1. It could just be that Tampa Bay is a bottom (or bottom-two) market out of all the MLB cities. If that’s the reality of the Rays’ situation, then that’s just how it is. Contraction is a non-starter, and there are no relocation options on the table at this point.

    I don’t think a new stadium on the Hillsborough side of the bay would change anything. The Rays will maybe see a bump of 10k or 12k over their current numbers in the first year, but those numbers will inevitably recede afterwards. I don’t think it will fall off the cliff like it did for the Marlins, but on the other hand, the novelty of the Rays in 1998 did wear off pretty dramatically the following year.

    I think it was Noah Pransky who noted this, but most of the younger Rays fans in the area are being brought up in an environment where rooting them on via TV is more acceptable than doing so in person. Assuming they start work on this new ballpark (a big if, of course), its opening day will come around the same time those young fans will be able to afford their first season tickets. I’d bet on a Marlins redux taking place in TB, rather than an extended run of big crowds like in Cleveland (or Seattle, to a lesser extent).

  2. The Mariners are actually now drawing worse than they did in their final years in the Kingdome. Even if you only count the years before 1995 when fans were supposedly energized by their first playoff appearance.

  3. The M’s have also been virtually unwatchable for the better part of the past decade… /sobs

  4. Oh, sure. But it’s arguable whether they’d be drawing much worse even if they were still at the dome. (Though they’d certainly be able to charge less for tickets.)

    One of the projects I’ve long wanted to do, but don’t really have the stats skills on my own, is to conduct a regression analysis to determine exactly how much a new stadium affects attendance, and team revenue, compared to what you’d have expected in the old stadium, given the team’s record, etc. I think the data points are there, but I’d need a co-author who actually understands the math involved … anyone?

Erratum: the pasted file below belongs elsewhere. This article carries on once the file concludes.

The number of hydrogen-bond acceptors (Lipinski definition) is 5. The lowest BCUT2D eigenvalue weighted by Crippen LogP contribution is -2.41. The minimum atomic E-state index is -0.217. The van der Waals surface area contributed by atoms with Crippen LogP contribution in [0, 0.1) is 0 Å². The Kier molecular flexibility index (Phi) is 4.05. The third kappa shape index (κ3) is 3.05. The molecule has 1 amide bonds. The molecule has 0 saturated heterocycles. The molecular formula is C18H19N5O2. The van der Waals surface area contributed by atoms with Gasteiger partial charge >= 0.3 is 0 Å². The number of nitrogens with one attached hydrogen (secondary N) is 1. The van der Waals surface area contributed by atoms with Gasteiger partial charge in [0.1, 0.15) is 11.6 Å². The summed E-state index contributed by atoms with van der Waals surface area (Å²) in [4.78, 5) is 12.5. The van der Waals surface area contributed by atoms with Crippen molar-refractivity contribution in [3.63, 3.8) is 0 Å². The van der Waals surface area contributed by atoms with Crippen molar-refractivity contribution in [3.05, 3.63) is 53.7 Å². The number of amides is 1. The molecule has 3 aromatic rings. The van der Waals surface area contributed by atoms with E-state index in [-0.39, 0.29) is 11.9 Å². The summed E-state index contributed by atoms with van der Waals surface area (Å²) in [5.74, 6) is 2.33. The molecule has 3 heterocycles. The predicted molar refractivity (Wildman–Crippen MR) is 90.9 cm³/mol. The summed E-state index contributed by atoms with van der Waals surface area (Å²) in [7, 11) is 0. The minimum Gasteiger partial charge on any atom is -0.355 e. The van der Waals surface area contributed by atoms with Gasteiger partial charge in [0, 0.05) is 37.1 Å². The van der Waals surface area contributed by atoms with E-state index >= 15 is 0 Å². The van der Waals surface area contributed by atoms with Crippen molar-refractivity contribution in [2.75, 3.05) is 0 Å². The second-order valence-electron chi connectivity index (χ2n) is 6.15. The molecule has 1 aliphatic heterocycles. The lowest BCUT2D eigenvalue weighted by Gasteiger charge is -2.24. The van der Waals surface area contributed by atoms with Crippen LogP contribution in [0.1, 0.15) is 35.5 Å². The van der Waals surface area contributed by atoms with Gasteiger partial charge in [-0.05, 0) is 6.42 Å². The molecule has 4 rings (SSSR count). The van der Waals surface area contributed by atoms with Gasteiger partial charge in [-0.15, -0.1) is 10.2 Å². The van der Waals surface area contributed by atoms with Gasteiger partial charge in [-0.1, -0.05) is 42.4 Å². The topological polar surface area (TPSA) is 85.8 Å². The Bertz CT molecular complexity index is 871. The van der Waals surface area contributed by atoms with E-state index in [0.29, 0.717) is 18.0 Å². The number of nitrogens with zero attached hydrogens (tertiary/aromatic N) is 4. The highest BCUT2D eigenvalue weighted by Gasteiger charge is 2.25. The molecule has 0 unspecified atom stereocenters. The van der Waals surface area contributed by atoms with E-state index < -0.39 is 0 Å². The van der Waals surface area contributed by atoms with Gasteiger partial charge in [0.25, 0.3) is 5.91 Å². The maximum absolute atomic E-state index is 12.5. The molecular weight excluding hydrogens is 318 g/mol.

5. In 1998 when the Tampa Bay Devil Rays were born and began play in what is now known as Tropicana Field, Bud Selig was the commissioner of MLB. Apparently the stadium was good enough then, even before subsequent improvements, to be deemed an MLB caliber ball park. Maybe the fact the MLB and team owners were paid $155 million by the Tampa Bay Devil Rays ownership for ownership rights to the new franchise distorted Bud’s view of the facility back then.

    In 2013 Bud Selig is still commissioner and now, the improved ball park is not good enough, in Bud’s current view. Well then, Bud and Stu Sternberg can pay 100% for a new park and also pay the city of St. Petersburg whatever the penalty is for breaking the legally binding contract they have with the city through 2027. And, oh by the way, if Tampa Bay area unemployment continues at around 8%, the new stadium will not achieve satisfactory attendance either.

  6. I understand what you want to accomplish, but it’s tough thinking of an equation to figure it out. Also, another issue is equating ticket prices (which is impossible, we don’t know them), because then we can see if there was any situations where fans just wouldn’t shell out that much dough (we all know that has happened with the Yankees, so I’m sure it happened in at least a few other places)

    Also, the only team to clearly, undoubtedly benefit big time from a move was the Giants, especially when you consider they went from normal ticket prices to expensive ones, making the dramatically higher attendance staying even more impressive.

  7. “Also, the only team to clearly, undoubtedly benefit big time from a move was the Giants,…”

    Yeah, but you’d also have to take into account the presence of a guy named Bonds and what he was doing right about the time the new stadium opened. And then the team’s more recent on-field success. That kind of stuff makes Neil’s regression idea very tricky. Stadium had a significant impact, but it ain’t the whole story.

  8. Team Marketing Report does average ticket price estimates, so there’s some data there, even if it’s not perfect. It should be enough for a ballpark (sorry) guess, anyway.